Don’t Cry for New York Magazine and Journalism (Yet, Anyway)

Via: Tuned In

Yesterday, we got some very bad news about a legendary magazine and the future of journalism. Or did we? New York magazine, an award-winning weekly that has chronicled news and arts for decades, announced that starting in March it will go biweekly, publishing 26 issues a year. It was cause for consternation: “If New York cannot hack it as a weekly,” Andrew Sullivan wrote, “no magazine can.” (Disclosure: TIME is a weekly. Still! As far as I know!) It was cause for triumphalism: “We were not joking when we told you thousands of times that print is dead,” wrote Hamilton Nolan in Gawker. And in the New York Times’ report, it was taken as a larger sign of distress in journalism: “something palpable and intrinsically thrilling will be lost with the change in rhythm to a magazine that has been hitting the streets on a weekly basis for more than four decades.” Except! That same Times story noted that New York is not laying off staff; in fact, it will be hiring staff for the magazine’s already busy website. It will plow the savings from printing less often into digital publishing. As a magazine–a physical thing–New York may be cutting back. As a news organization, it is–for now at least–growing. Palpable? Maybe not. But at least potentially thrilling. All this illustrates something we need to remember when we talk about the media business, its changes, and its (very real) problems paying for itself. The physical form of journalism is not the journalism itself. A little religious digression here. I’m Jewish–a bad, secular Jew, but Jewish nonetheless–but my dad was Catholic and I went to church as a kid. One thing that they used to impress on us was the difference between a church (the building) and The Church (the institution, the faith). One is physical, one metaphysical; one is bricks and mortar, one is constituted in the people who practice it. Likewise with journalism. I love New York magazine. I’d be crushed if it went away. But right now I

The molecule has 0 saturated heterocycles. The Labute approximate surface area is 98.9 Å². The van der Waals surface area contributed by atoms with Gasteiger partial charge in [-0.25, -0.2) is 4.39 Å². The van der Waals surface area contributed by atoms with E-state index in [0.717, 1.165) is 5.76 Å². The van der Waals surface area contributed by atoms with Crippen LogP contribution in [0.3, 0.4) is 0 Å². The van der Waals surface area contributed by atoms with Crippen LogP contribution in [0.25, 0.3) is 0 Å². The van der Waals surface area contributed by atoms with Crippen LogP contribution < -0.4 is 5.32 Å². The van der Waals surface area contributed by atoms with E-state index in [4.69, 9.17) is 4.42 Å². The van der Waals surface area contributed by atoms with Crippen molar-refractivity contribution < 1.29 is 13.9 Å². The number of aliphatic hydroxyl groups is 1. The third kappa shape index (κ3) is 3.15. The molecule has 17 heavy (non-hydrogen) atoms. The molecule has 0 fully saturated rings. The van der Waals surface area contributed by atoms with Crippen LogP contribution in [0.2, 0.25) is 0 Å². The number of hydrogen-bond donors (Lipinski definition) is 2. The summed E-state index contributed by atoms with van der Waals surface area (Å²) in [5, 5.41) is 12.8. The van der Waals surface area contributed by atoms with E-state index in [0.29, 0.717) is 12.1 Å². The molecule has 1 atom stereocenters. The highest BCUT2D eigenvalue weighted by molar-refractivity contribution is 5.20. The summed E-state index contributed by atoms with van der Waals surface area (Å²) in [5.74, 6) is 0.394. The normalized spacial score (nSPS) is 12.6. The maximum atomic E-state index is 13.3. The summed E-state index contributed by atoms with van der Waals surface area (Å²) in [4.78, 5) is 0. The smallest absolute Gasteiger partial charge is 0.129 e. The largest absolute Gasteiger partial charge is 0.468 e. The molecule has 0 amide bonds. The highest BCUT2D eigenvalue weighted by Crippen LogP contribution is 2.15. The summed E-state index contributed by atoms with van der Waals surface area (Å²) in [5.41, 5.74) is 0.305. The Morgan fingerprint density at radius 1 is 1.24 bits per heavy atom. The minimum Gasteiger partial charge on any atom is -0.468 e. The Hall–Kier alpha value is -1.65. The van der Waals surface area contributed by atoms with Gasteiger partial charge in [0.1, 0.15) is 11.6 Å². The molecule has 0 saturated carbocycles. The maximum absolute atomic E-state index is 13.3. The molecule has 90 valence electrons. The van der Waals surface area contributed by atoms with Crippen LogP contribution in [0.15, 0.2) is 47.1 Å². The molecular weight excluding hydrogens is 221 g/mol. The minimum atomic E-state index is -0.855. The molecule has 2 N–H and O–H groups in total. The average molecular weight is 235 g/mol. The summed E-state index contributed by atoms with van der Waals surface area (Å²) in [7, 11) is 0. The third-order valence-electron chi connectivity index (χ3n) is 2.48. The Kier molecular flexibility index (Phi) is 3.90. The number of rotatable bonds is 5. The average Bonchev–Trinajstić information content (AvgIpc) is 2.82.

Read full story at: Tuned In

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